Back in 2004 Camden Council published a planning brief for what is now King’s Cross Central aka N1C. Permeability through the site was stressed in that brief as being vital. Things haven’t worked out that way with a key east/west route across the immediate rear of the station having been missed out. Neither Argent, the King’s Cross Central development company, nor Network Rail built the route and it remains to this day conspicuous by its’ absence.
In 2008 a local campaign began to open up this east/west route as a pedestrian and cycle bridge across the tracks. The campaign hoped to persuade Network Rail to take action whilst refurbishing the station. This would have cost a tiny percentage of their refurbishment budget. Network Rail refused and produced a feasibility study to show the bridge could not be built. The feasibility study however looked at a different bridge altogether so it was a shame that Network Rail used it as evidence that an amenity the community desperately wanted could not go ahead.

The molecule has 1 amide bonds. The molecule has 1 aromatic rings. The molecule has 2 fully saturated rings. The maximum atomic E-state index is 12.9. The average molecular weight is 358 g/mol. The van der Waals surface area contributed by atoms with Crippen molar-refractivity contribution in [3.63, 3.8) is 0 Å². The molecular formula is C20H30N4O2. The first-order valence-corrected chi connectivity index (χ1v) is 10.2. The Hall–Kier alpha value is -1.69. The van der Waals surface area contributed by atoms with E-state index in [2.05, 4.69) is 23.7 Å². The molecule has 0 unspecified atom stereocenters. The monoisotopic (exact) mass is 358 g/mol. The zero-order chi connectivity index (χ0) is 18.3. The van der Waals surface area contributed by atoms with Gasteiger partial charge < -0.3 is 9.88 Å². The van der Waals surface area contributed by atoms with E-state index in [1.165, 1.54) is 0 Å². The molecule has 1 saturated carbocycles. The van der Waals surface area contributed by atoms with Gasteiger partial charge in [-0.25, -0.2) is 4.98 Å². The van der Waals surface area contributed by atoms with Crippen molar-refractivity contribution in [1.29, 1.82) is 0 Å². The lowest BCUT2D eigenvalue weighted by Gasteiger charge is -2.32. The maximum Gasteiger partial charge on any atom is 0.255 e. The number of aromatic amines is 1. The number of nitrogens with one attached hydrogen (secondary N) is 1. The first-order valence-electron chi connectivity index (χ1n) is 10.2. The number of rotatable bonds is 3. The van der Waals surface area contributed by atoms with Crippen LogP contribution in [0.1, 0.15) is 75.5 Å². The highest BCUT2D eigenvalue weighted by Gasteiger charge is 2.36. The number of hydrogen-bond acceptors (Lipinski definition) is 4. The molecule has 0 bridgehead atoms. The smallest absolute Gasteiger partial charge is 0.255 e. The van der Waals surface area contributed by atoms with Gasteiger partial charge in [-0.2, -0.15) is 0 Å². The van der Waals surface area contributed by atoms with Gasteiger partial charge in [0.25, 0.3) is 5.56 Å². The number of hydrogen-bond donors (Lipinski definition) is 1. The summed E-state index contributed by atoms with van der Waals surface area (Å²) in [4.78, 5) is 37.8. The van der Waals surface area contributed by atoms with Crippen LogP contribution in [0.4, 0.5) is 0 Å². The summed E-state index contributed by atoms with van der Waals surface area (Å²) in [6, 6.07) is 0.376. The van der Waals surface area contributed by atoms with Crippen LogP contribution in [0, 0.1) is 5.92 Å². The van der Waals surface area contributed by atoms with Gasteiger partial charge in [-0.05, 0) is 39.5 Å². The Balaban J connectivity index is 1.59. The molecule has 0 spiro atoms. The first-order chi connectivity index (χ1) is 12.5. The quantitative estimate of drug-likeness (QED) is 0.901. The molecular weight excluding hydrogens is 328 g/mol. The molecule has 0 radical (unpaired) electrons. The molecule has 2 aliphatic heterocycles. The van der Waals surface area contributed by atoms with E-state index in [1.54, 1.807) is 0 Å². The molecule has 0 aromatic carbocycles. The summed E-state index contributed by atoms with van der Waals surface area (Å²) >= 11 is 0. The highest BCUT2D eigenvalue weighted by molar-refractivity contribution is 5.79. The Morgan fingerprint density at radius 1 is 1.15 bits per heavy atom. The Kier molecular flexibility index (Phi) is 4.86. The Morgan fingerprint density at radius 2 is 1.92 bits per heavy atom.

In 2012 a Planning Act Section 106 requirement on Argent to house the western section of the bridge came to an end. Still no bridge.
Then Google purchased the swathe of land behind the station through which the bridge should have passed. The community again called for the much needed bridge to be built but to no avail. This year Google released the plan for their new King’s Cross building on the site. The community was stunned by the unimaginative building.
Now Google has taken the brave decision to redesign their new building to make it more ambitious. The community is again calling for the east/west route to be reinstated for pedestrians and cyclists and you can read more about the #googlebridgekx campaign here.